Yaron sees many parallels at the Jewish Community of Louisville. We have the merger of two institutions, the Jewish Community Federation and the Jewish Community Center, and their two Boards, and there is a lot of history between them. For this merger to succeed, we have to answer the wake up call, maximize the goodwill between the two organizations and minimize the divisiveness.
Yaron called on the past leaders of both predecessor organizations to step up to meet the challenges by truly coming together to work for our future. This means setting aside past differences.
Each organization had strong and effective leaders who build their institutions to meet the specific needs as they saw them. It is not a secret that some distrust existed between the two Boards and denigrating words were said.
“The time is now,” Yaron says. “The time has arrived to rise above what separates us and let the scars of yesterday heal. We are one community, and we can’t let the past haunts us. In order to succeed in our mission, we need to be united and focused on achieving the goal of ensuring the continuation of Jewish life in Louisville, KY.
“We have to secure the strength of our JCL,” he continued, “so the generations to come will not point a finger at us and accuse us in failure. This is our moral call – our inherent obligation as Jews. To secure the future of the Jewish community of Louisville is our to be or not to be question.”
“Some past leaders have cut their pledges; others are talking about reducing their gifts. In the short time I am back in Louisville,” he said, “I have been asking ‘why?’ The answers I receive are: ‘it is a sign of disenchantment with the present situation;’ or ‘it is our voice that we are not content with what we find or what we see.’
“Punishing our new Jewish Community of Louisville for whatever happened in the past is simply not an option,” Yaron stated. “It is not the correct answer. The community is not at fault; Jewish life has not changed, the needs of the community have not been reduced. On the contrary, our needs today are even more pressing.
“In these unforgiving times,” he continued, “we must be true to our own destiny as Jews and pledge ourselves to new levels in our spiritual and monetary commitment. In this most difficult financial time, our support should demonstrate our unshaken commitment to the generation to come who would like to live Jewish life in Louisville.”
“This urgent shared need is a wake-up call for our community that we must use to build momentum for the change initiative and the vision we will bring to our community,” Yaron stressed. “This vision will provide the direction and motivation for change.”
“We will raise the funds we need for our Jewish community to succeed – for ourselves today, for our children and for our grandchildren,” he stated. “We have no other choice. We must immediately answer the questions: Where we will be five years from now? What is the relevance of our Jewish institution today? How will we increase the Jewish awareness of the community? Can we bring more Jewish programs to our community”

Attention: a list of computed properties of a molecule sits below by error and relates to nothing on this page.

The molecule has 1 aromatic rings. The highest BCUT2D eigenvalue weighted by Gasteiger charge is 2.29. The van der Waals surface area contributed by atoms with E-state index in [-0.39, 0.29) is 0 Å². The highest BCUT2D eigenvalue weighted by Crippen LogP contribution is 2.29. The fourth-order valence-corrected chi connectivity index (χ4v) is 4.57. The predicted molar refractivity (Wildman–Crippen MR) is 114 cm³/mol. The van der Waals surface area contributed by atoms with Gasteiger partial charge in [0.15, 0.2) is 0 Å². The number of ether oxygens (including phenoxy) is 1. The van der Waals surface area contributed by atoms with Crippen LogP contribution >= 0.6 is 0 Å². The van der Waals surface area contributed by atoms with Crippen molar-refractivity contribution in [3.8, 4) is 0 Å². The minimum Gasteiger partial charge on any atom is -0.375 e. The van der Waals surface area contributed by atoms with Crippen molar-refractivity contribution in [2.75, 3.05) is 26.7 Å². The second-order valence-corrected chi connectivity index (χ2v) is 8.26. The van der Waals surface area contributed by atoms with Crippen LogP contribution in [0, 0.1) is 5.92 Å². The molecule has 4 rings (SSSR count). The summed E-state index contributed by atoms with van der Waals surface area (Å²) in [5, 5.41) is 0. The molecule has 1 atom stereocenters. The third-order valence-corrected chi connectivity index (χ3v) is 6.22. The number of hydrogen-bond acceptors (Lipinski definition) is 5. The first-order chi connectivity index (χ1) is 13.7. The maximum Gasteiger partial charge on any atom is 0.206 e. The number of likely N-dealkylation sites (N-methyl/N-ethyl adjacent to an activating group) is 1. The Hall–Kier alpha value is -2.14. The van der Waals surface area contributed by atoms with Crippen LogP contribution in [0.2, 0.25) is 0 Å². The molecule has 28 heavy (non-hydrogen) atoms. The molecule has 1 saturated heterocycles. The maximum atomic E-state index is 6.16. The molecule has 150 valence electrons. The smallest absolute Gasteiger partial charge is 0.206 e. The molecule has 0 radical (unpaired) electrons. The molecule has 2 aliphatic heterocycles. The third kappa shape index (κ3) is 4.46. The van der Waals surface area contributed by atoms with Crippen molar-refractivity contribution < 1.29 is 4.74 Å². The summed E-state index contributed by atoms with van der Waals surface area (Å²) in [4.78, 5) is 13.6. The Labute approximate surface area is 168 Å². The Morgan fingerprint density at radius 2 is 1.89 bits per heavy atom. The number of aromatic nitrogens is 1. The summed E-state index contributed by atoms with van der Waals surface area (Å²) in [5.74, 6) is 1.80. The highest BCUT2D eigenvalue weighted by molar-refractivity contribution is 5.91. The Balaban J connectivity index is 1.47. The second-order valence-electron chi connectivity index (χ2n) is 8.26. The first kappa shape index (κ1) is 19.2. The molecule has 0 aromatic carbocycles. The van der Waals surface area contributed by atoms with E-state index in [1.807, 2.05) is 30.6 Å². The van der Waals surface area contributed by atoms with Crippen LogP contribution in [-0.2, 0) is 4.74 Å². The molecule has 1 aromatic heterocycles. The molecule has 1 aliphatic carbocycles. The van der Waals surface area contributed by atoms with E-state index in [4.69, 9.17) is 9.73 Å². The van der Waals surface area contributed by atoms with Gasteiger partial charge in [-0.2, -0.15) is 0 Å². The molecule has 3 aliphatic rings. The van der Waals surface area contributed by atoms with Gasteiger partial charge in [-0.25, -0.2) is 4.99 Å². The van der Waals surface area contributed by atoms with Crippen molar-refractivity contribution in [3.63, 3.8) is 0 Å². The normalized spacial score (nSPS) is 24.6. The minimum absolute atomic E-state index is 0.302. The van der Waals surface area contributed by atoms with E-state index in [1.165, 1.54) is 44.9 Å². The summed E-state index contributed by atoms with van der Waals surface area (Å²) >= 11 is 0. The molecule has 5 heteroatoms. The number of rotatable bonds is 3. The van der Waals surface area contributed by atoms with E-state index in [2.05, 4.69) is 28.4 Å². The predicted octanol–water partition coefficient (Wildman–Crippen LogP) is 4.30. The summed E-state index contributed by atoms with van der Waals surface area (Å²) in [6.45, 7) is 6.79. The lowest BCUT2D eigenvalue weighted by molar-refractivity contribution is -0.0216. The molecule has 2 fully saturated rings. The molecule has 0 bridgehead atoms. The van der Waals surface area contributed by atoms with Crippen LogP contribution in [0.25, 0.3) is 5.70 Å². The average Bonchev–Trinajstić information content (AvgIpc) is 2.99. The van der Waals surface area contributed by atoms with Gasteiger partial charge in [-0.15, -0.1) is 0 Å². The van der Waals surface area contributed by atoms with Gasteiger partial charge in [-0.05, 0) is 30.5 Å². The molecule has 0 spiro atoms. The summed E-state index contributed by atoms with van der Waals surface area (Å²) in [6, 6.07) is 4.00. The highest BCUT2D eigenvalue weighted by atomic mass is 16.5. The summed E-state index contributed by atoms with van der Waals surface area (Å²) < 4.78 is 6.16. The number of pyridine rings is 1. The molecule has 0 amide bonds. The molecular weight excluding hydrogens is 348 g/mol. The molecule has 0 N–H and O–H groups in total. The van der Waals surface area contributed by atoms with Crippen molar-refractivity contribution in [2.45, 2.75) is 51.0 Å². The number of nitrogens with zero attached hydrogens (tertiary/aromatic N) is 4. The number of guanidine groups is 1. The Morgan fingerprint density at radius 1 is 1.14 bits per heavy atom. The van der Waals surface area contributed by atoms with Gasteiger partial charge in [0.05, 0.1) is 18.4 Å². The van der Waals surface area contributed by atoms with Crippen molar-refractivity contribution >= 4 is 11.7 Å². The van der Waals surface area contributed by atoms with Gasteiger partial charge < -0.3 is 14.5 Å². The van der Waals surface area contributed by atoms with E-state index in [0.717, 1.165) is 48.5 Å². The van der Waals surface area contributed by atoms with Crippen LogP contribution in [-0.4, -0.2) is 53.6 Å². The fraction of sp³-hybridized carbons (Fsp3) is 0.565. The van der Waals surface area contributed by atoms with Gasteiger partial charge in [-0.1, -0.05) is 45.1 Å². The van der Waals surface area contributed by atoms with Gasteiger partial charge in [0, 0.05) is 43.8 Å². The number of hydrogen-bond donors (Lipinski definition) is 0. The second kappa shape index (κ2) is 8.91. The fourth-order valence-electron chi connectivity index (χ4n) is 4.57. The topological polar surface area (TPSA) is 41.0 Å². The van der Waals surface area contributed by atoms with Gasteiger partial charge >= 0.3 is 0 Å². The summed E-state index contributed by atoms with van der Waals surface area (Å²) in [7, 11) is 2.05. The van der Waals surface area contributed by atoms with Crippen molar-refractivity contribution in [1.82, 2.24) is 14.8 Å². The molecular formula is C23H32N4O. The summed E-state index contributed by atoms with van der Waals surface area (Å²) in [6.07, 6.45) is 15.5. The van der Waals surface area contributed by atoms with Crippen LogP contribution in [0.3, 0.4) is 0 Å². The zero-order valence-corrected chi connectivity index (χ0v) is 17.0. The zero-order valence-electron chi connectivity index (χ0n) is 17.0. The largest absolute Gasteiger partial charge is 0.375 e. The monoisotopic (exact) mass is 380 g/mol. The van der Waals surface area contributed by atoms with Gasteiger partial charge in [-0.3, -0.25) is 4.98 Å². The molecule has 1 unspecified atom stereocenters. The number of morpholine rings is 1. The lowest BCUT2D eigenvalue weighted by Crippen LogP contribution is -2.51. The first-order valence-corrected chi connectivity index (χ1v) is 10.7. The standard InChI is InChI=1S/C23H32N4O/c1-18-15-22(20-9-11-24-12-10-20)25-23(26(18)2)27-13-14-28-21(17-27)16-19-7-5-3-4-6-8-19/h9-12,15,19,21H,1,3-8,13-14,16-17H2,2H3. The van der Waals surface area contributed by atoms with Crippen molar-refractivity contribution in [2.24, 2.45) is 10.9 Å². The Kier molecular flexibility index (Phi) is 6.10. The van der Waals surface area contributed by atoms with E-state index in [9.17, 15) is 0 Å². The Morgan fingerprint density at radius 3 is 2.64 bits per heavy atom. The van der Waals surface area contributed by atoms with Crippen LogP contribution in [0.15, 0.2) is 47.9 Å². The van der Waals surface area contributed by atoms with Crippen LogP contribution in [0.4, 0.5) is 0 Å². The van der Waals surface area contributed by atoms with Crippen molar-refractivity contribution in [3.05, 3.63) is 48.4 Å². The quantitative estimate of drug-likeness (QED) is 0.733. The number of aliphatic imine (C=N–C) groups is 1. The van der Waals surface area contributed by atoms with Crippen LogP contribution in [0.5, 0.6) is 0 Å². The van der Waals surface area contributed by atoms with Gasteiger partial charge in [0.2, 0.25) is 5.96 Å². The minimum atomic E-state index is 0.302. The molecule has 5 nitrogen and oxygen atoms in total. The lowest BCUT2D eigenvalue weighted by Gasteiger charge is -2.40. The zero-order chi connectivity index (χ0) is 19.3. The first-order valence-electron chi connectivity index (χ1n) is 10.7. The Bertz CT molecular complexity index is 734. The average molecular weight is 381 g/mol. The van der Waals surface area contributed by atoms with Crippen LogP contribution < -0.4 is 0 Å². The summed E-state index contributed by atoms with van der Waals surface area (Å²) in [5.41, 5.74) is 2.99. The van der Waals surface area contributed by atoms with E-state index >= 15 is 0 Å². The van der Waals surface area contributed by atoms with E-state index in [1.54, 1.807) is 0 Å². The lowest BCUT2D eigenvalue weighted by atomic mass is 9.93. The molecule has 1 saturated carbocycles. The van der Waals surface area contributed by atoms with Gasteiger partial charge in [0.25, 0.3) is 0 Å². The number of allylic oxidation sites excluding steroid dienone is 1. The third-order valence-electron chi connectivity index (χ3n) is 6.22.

“Our leadership should be rooted in knowledge of Jewish life,” he continued. “It is up to each of us and every one of us to face the present with an open heart and mind. We have the power to make a difference.”
Yaron was born in Israel, but has lived in Louisville for many years. His passion for Israel led him to become involved with the Jewish Community Federation through Partnership 2000 (now Partnership with Israel), a program which fosters individual connections between Israelis in the Western Galilee and Americans living in the cities of the Central Area Consortium, including Louisville. Yaron served a term as chair of the Consortium. He also chaired the 2004 Annual Campaign, and has served as a member of the Board and Executive Committee of the Jewish Federation.
Professionally, Yaron founded LSY International, a company that markets GE and Sony appliances with European voltage standards in the United States to the families of foreign nationals who are returning to their countries of origin. By purchasing the appliances here, these individuals can often avoid paying the heavy duties other governments impose on the same items purchased overseas. In 2006, he added the Western European distribution of GE products to his business portfolio.
In 1997, Yaron was Business First’s Entrepreneur of the Year, and in 1998, he was named Kentucky’s Small Business Person of the Year and was honored in Washington, D.C. during National Small Business Week. In May 2008, Yaron received the MOSAIC Award from Jewish Family & Career Services in recognition of the community-changing difference he, as an immigrant, has made to Louisville.
Yaron regards his wife, Heather, as a team member in his volunteer activity in the Jewish community. She has also been a very active volunteer and has served as a JCC Board member and secretary, as well as many committees. Professionally, she owns and operates Meridian Café.
The Yarons have two sons, David and Daniel, and they are members of Congregation Adath Jeshurun.